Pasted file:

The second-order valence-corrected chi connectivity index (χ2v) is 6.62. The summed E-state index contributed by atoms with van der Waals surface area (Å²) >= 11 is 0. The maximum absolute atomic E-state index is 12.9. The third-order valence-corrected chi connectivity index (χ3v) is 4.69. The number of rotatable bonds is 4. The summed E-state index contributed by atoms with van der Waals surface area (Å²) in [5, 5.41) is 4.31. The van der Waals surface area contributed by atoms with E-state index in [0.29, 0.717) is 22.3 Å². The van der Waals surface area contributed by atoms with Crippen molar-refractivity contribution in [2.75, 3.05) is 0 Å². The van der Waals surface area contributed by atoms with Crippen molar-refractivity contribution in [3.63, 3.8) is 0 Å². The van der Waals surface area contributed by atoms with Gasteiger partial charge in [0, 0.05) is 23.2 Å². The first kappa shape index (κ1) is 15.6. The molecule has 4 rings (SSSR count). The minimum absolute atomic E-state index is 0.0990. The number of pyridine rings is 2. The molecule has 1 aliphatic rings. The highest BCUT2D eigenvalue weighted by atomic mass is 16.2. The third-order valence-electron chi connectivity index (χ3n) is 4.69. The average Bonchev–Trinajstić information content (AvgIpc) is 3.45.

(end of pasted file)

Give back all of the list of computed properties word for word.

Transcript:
The second-order valence-corrected chi connectivity index (χ2v) is 6.62. The summed E-state index contributed by atoms with van der Waals surface area (Å²) >= 11 is 0. The maximum absolute atomic E-state index is 12.9. The third-order valence-corrected chi connectivity index (χ3v) is 4.69. The number of rotatable bonds is 4. The summed E-state index contributed by atoms with van der Waals surface area (Å²) in [5, 5.41) is 4.31. The van der Waals surface area contributed by atoms with E-state index in [0.29, 0.717) is 22.3 Å². The van der Waals surface area contributed by atoms with Crippen molar-refractivity contribution in [2.75, 3.05) is 0 Å². The van der Waals surface area contributed by atoms with Crippen molar-refractivity contribution in [3.63, 3.8) is 0 Å². The van der Waals surface area contributed by atoms with Gasteiger partial charge in [0, 0.05) is 23.2 Å². The first kappa shape index (κ1) is 15.6. The molecule has 4 rings (SSSR count). The minimum absolute atomic E-state index is 0.0990. The number of pyridine rings is 2. The molecule has 1 aliphatic rings. The highest BCUT2D eigenvalue weighted by atomic mass is 16.2. The third-order valence-electron chi connectivity index (χ3n) is 4.69. The average Bonchev–Trinajstić information content (AvgIpc) is 3.45.